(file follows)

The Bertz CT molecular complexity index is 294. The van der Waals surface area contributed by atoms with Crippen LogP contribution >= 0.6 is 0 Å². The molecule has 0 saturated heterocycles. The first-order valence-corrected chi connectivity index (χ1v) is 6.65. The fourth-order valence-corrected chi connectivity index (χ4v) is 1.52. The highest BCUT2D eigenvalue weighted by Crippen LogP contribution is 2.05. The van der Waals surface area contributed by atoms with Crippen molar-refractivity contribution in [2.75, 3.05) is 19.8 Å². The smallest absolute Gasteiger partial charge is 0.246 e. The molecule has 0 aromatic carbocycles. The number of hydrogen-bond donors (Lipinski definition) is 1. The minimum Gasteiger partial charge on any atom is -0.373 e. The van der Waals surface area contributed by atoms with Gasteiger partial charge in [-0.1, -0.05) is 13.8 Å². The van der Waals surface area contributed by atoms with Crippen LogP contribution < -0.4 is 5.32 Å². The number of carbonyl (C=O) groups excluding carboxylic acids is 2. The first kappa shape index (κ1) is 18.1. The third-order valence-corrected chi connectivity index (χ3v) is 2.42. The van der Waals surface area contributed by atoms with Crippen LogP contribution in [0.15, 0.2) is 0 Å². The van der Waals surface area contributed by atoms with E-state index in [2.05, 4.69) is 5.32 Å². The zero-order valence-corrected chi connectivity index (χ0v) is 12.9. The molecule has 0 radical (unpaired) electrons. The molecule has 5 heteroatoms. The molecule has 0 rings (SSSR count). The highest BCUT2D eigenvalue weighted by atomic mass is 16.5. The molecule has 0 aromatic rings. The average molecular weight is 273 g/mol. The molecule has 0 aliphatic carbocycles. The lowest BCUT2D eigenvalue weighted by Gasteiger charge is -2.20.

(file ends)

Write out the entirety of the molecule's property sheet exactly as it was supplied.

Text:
The Bertz CT molecular complexity index is 294. The van der Waals surface area contributed by atoms with Crippen LogP contribution >= 0.6 is 0 Å². The molecule has 0 saturated heterocycles. The first-order valence-corrected chi connectivity index (χ1v) is 6.65. The fourth-order valence-corrected chi connectivity index (χ4v) is 1.52. The highest BCUT2D eigenvalue weighted by Crippen LogP contribution is 2.05. The van der Waals surface area contributed by atoms with Crippen molar-refractivity contribution in [2.75, 3.05) is 19.8 Å². The smallest absolute Gasteiger partial charge is 0.246 e. The molecule has 0 aromatic carbocycles. The number of hydrogen-bond donors (Lipinski definition) is 1. The minimum Gasteiger partial charge on any atom is -0.373 e. The van der Waals surface area contributed by atoms with Gasteiger partial charge in [-0.1, -0.05) is 13.8 Å². The van der Waals surface area contributed by atoms with Crippen LogP contribution < -0.4 is 5.32 Å². The number of carbonyl (C=O) groups excluding carboxylic acids is 2. The first kappa shape index (κ1) is 18.1. The third-order valence-corrected chi connectivity index (χ3v) is 2.42. The van der Waals surface area contributed by atoms with Crippen LogP contribution in [0.15, 0.2) is 0 Å². The van der Waals surface area contributed by atoms with E-state index in [2.05, 4.69) is 5.32 Å². The zero-order valence-corrected chi connectivity index (χ0v) is 12.9. The molecule has 0 radical (unpaired) electrons. The molecule has 5 heteroatoms. The molecule has 0 rings (SSSR count). The highest BCUT2D eigenvalue weighted by atomic mass is 16.5. The molecule has 0 aromatic rings. The average molecular weight is 273 g/mol. The molecule has 0 aliphatic carbocycles. The lowest BCUT2D eigenvalue weighted by Gasteiger charge is -2.20.